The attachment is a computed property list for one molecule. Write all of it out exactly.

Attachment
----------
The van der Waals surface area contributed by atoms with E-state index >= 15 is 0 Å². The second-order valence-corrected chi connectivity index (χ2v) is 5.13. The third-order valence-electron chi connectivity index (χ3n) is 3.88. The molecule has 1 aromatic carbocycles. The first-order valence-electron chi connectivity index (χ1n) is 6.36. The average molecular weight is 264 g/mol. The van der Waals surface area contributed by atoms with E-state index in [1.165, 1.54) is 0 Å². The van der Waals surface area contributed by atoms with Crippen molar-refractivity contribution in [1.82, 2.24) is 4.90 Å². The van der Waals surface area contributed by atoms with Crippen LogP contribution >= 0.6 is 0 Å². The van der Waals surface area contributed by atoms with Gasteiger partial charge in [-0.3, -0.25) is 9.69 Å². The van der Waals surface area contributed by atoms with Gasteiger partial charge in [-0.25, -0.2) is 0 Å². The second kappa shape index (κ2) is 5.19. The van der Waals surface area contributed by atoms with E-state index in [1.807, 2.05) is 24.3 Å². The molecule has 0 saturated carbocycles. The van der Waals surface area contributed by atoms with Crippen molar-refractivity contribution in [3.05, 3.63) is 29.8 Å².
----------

The van der Waals surface area contributed by atoms with E-state index >= 15 is 0 Å². The second-order valence-corrected chi connectivity index (χ2v) is 5.13. The third-order valence-electron chi connectivity index (χ3n) is 3.88. The molecule has 1 aromatic carbocycles. The first-order valence-electron chi connectivity index (χ1n) is 6.36. The average molecular weight is 264 g/mol. The van der Waals surface area contributed by atoms with E-state index in [1.165, 1.54) is 0 Å². The van der Waals surface area contributed by atoms with Crippen molar-refractivity contribution in [1.82, 2.24) is 4.90 Å². The van der Waals surface area contributed by atoms with Crippen LogP contribution >= 0.6 is 0 Å². The van der Waals surface area contributed by atoms with Gasteiger partial charge in [-0.3, -0.25) is 9.69 Å². The van der Waals surface area contributed by atoms with Gasteiger partial charge in [-0.25, -0.2) is 0 Å². The second kappa shape index (κ2) is 5.19. The van der Waals surface area contributed by atoms with E-state index in [1.807, 2.05) is 24.3 Å². The molecule has 0 saturated carbocycles. The van der Waals surface area contributed by atoms with Crippen molar-refractivity contribution in [3.05, 3.63) is 29.8 Å².